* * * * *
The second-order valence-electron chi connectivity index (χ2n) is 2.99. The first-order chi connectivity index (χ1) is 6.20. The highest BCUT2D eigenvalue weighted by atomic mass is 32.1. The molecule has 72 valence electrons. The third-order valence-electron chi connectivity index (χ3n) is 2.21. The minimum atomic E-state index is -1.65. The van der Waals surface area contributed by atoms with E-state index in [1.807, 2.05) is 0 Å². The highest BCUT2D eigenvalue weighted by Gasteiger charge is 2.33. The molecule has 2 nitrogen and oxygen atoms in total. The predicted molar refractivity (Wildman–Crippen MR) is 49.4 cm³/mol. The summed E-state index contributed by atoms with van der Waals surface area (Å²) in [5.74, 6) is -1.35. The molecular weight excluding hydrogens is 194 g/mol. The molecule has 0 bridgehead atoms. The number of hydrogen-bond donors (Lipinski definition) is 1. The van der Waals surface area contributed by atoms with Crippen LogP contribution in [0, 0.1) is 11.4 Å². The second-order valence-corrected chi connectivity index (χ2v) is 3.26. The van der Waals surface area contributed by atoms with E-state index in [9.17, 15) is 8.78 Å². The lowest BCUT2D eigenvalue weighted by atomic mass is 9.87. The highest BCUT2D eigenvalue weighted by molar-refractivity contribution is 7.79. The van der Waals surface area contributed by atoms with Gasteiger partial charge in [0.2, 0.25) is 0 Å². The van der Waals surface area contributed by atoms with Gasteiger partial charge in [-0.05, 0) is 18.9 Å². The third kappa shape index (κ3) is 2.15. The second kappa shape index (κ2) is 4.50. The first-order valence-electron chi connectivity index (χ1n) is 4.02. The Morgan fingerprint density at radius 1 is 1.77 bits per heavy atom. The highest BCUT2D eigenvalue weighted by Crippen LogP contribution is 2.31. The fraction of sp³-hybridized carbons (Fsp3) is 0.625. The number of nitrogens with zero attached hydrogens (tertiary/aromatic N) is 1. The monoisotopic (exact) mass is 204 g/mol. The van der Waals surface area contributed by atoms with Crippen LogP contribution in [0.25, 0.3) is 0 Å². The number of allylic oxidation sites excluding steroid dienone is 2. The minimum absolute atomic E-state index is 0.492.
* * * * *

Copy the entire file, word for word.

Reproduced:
The second-order valence-electron chi connectivity index (χ2n) is 2.99. The first-order chi connectivity index (χ1) is 6.20. The highest BCUT2D eigenvalue weighted by atomic mass is 32.1. The molecule has 72 valence electrons. The third-order valence-electron chi connectivity index (χ3n) is 2.21. The minimum atomic E-state index is -1.65. The van der Waals surface area contributed by atoms with E-state index in [1.807, 2.05) is 0 Å². The highest BCUT2D eigenvalue weighted by Gasteiger charge is 2.33. The molecule has 2 nitrogen and oxygen atoms in total. The predicted molar refractivity (Wildman–Crippen MR) is 49.4 cm³/mol. The summed E-state index contributed by atoms with van der Waals surface area (Å²) in [5.74, 6) is -1.35. The molecular weight excluding hydrogens is 194 g/mol. The molecule has 0 bridgehead atoms. The number of hydrogen-bond donors (Lipinski definition) is 1. The van der Waals surface area contributed by atoms with Crippen LogP contribution in [0, 0.1) is 11.4 Å². The second-order valence-corrected chi connectivity index (χ2v) is 3.26. The van der Waals surface area contributed by atoms with E-state index in [9.17, 15) is 8.78 Å². The lowest BCUT2D eigenvalue weighted by atomic mass is 9.87. The highest BCUT2D eigenvalue weighted by molar-refractivity contribution is 7.79. The van der Waals surface area contributed by atoms with Gasteiger partial charge in [0.2, 0.25) is 0 Å². The van der Waals surface area contributed by atoms with Gasteiger partial charge in [-0.05, 0) is 18.9 Å². The third kappa shape index (κ3) is 2.15. The second kappa shape index (κ2) is 4.50. The first-order valence-electron chi connectivity index (χ1n) is 4.02. The Morgan fingerprint density at radius 1 is 1.77 bits per heavy atom. The highest BCUT2D eigenvalue weighted by Crippen LogP contribution is 2.31. The fraction of sp³-hybridized carbons (Fsp3) is 0.625. The number of nitrogens with zero attached hydrogens (tertiary/aromatic N) is 1. The monoisotopic (exact) mass is 204 g/mol. The van der Waals surface area contributed by atoms with Crippen LogP contribution in [0.25, 0.3) is 0 Å². The number of allylic oxidation sites excluding steroid dienone is 2. The minimum absolute atomic E-state index is 0.492.